Things always seem a bit clearer the next day.” – Ritchie Hicks

During my training with the Scout Association, we have been encouraged to look at problem solving using the IDEAL problem-solving method which I have also found useful in business. The IDEAL method has five important processes to follow:

I – Identify problems and opportunities
D – Define alternative goals
E – Explore possible strategies
A – Anticipate and act
L – Look and learn

Using the IDEAL method can help forge effective working relationships within a team when followed in the correct order. It defines a process which can ensure all points of problem solving are covered in the correct order to ensure no areas are overlooked, thus reducing unnecessary pressure on the team or disagreements over the options available to complete the task.

Still, the most overlooked point in my experience is the last – to look and learn. It is vital to review the project and learn where areas could have been improved for the next time. It is too easy to complete a goal and move on to the next without looking back at what could have been improved. Reviewing the project helps us identify mistakes to help ensure that they don’t reoccur in another project. It also helps us to learn areas that could be improved upon next time as well as helping the team understand whether or not the path chosen to complete the project was the right one.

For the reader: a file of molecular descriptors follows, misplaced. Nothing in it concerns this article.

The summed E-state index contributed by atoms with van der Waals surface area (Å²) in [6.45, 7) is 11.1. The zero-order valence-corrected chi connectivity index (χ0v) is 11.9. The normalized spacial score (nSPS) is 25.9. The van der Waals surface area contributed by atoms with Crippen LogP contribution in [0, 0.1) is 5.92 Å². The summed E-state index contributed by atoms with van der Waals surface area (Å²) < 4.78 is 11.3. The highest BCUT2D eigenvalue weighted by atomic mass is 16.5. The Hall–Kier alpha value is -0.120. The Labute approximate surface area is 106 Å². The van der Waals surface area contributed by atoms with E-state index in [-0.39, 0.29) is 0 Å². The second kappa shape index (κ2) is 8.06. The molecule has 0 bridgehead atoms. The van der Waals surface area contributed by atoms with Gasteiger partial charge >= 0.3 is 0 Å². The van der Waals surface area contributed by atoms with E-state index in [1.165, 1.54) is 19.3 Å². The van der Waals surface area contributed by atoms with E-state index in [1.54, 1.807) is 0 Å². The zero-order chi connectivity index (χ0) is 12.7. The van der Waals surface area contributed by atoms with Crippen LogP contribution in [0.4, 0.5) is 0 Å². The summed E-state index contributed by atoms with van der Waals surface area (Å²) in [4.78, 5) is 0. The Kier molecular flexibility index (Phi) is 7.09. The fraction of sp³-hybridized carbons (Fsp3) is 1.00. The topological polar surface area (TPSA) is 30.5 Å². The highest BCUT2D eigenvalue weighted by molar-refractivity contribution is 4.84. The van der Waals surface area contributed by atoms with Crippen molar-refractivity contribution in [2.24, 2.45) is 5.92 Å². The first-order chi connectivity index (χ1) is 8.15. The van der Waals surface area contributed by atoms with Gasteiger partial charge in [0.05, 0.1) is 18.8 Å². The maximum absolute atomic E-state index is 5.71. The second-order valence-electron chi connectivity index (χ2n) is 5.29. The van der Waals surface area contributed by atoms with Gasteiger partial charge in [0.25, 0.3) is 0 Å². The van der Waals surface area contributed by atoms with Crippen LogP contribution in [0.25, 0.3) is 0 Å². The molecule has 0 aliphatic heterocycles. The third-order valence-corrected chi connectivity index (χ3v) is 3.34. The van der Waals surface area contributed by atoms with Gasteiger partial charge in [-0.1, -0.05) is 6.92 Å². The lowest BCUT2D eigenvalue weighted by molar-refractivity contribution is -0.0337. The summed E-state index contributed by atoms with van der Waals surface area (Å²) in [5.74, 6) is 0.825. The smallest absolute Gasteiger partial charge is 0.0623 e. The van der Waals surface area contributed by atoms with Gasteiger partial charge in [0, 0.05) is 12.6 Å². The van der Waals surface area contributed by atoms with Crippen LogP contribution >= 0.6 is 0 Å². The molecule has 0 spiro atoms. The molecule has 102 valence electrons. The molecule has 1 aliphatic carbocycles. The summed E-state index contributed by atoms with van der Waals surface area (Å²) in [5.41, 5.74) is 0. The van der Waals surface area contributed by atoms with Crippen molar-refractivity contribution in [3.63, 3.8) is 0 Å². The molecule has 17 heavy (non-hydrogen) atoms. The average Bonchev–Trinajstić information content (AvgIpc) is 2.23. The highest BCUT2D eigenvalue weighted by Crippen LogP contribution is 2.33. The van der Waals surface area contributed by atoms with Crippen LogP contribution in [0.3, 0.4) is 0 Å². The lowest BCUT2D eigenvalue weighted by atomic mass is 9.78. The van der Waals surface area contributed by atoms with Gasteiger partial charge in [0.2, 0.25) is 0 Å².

Written communication skills

Written communication skills comprise of a number of requirements. Grammar and spelling are very important. Using correct grammar and spelling ensures that there is no confusion over the point being made or the instruction being provided. Correct grammar and spelling also ensure that all communications reflect a level of professional competency[20].

Accuracy is vital within written communication as it ensures that the correct information is provided and reduces the likelihood of mistakes being made, which can be time consuming, result in unnecessary expense, give the appearance of unprofessionalism and even result in the safety of a person being put at risk.